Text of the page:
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21 July 2018 @ 08:06 am
_Crux_ part 4  

Chapter Two

Any Alien Archeologists in the House?

Jamie clamped onto the beacon carefully. With eight ships hovering around he'd decided against a tether, but that didn't mean he wanted to get renamed 'Dutch', as in Flying Dutchman. He could hear the others, back from the main mike in Jerri's ship, Robin Hood, making bets on how many times they'd have to fetch him back. The surface was sturdy, metallic and weakly attracted his magnetic boots.

His helmet light illuminated the shadows cast by the ships' searchlights, but neither helped much. The beacon – or whatever it was – had been here a long time. It was without power, had numerous dents from impacts, three definite holes. A lumpy near-sphere of flat hexagonal sections it correlated with no known human designs. A few things that looked like antennae, what might be a hatch. And in microgravity, it had collected a shroud of dust.

He smeared the dust away to clear a view of a lumpy bit they had tagged as a possible hatch. The dust tended to cling, but there was a hatch, a small one. With a rather small wheel in the center. It refused to budge.

"Vacuum welding, like as not." Jerri's voice over rode the background chatter.  

"Hit it with the hammer." Luke suggested.

"I think you're just trying to win a bet." Jamie muttered, bracing himself between a grip on the wheel, and two magnetic boots, to take a swing at the base of the wheel where it disappeared into the hatch. Other than disturbing dust, losing his footing and bashing his faceplate on the wheel, it had no effect. After a few more taps he moved on. The holes were a bit small, and lined with jagged points just waiting for some fool in a space suit to try to wiggle past. He abandoned thoughts of entry and looked over the rest of the surface. He located several stubby antennae, some round patches, presumably covering something, finally circling back to the hatch.

"I'm going to clear some more dust, see if there's any writing." He told his listeners, grabbing the wheel and swiping away at clinging dust. Nothing on the hatch. He started swiping away at the dust around it. There was _something_, a twelve by twelve grid of variously colored squares. He recorded it, then abandoned the beacon. "We can always come back." He jumped carefully across to the Bellefleur. He heard one of the scientists' gasp, and grinned. They may have been living in a space station for the better part of two years, but they really weren't spacers.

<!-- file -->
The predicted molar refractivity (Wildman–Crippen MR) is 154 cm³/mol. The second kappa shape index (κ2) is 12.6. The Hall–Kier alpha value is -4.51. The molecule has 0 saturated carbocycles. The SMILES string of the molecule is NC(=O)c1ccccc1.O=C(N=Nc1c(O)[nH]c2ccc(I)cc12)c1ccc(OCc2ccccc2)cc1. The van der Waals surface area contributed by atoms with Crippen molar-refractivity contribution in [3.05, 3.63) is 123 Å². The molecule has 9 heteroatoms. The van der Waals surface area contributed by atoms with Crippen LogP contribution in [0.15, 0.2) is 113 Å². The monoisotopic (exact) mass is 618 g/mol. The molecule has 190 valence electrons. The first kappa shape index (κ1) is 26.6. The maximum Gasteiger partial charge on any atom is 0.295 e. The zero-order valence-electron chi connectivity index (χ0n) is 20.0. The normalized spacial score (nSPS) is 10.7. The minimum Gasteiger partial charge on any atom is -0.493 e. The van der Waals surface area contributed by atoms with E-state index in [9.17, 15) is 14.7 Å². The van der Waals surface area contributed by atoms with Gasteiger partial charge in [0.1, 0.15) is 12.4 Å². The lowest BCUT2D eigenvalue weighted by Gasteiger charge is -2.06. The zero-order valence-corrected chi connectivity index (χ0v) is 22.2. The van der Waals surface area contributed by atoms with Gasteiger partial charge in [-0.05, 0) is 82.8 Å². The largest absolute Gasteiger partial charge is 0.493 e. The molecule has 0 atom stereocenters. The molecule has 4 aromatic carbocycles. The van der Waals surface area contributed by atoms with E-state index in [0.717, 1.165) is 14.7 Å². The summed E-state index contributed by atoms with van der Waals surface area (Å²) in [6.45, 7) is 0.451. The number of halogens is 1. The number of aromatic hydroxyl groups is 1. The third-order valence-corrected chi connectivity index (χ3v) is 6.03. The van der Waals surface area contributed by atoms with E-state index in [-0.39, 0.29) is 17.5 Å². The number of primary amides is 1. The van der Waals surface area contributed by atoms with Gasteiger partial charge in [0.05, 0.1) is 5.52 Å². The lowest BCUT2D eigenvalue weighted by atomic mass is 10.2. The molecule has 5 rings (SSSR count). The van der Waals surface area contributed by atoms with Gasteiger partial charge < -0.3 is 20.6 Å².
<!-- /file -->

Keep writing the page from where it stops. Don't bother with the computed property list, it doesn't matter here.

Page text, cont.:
"Now, how about we split up and check out the planets?" Roslyn dumped courses to their comps. "Two ships to each planet for now, no doubt we'll spot other things of interest as we get closer."

Jamie wiped down his suit and bagged the sheets full of dust before he peeled out of it and racked it carefully. "So, Doc, which planet are we headed for?" He fed a dust sample into the spectrometer. Miners never quit.

"Call me Clint, please! The inner-most one, on the far side." The older man looked over his shoulder at the read out. "Looks pretty average."

"Ya, nothing interesting, but it's always nice to know if there are going to be any surprises." Jamie slipped into the pilot's set. The other ships were already maneuvering away and Luke opened up his main engines as he watched. "Water content is fairly high, so there won't be a problem picking up reaction mass." He entered in the course and plotted it. "Ah, the scenic route. Roslyn must want to know if the system has an icy belt." He looked over his status lights. "We were a bit profligate there at the end. Luke must be nearly out."

He burned through half his reserves to reach a distant orbit and then maneuvered to match velocities with a radar return. "Ice, just like G'ma ordered."

"I heard that, Punk!"

Jamie grinned back at Clint. "See? she even sounds beautiful when she's peeved." He hit the bulk with a laser and sent the reflected light to the spectrograph. "Five percent carbon, looks like. Luke, you need a special delivery?"

"Nope. Got one of my own. Race you guys to the nearest habitable planet."

"You are checking out the gas giant." The beautiful voice was firm.

"Could have a habitable moon."

Sniff.

Jamie broke off pieces with the laser, catching them with a grappling arm and feeding them into the right bays. Several of the Bellefleur's fuel bunkers could double as cargo bays, all depending on how much reaction mass he needed for any given trip. He loaded all the bunkers and all the multi-use holds as well.

"I'd rather let someone beat me there than not be able to leave afterwards."

Clint nodded agreement, and strapped in for what was, for Bellefleur, heavy acceleration. One and a half gees. Enough to get off an Earth-type planet fully loaded, and not much more.

He brought it back to one G after five hours, for a stretch and meal break, then brought it back up while they dozed.

Roslyn called them macho when they passed her on the third day, but they didn't accelerate much longer. This close, they kept the radio link open all the time and chatted casually.

"This will sling us around the Sun in another twenty-two days, and then we'll decelerate and match orbits with the planet on the far side."

"As competitive as you lot are," Clint stretched the kinks out of his back, "I'm surprised Roslyn didn't give herself the closest planet, rather than the furthest."

"Ha! She gave herself the one with the highest chance of habitability, plus a head start on any others hiding over here."

"I heard that too, Punk!"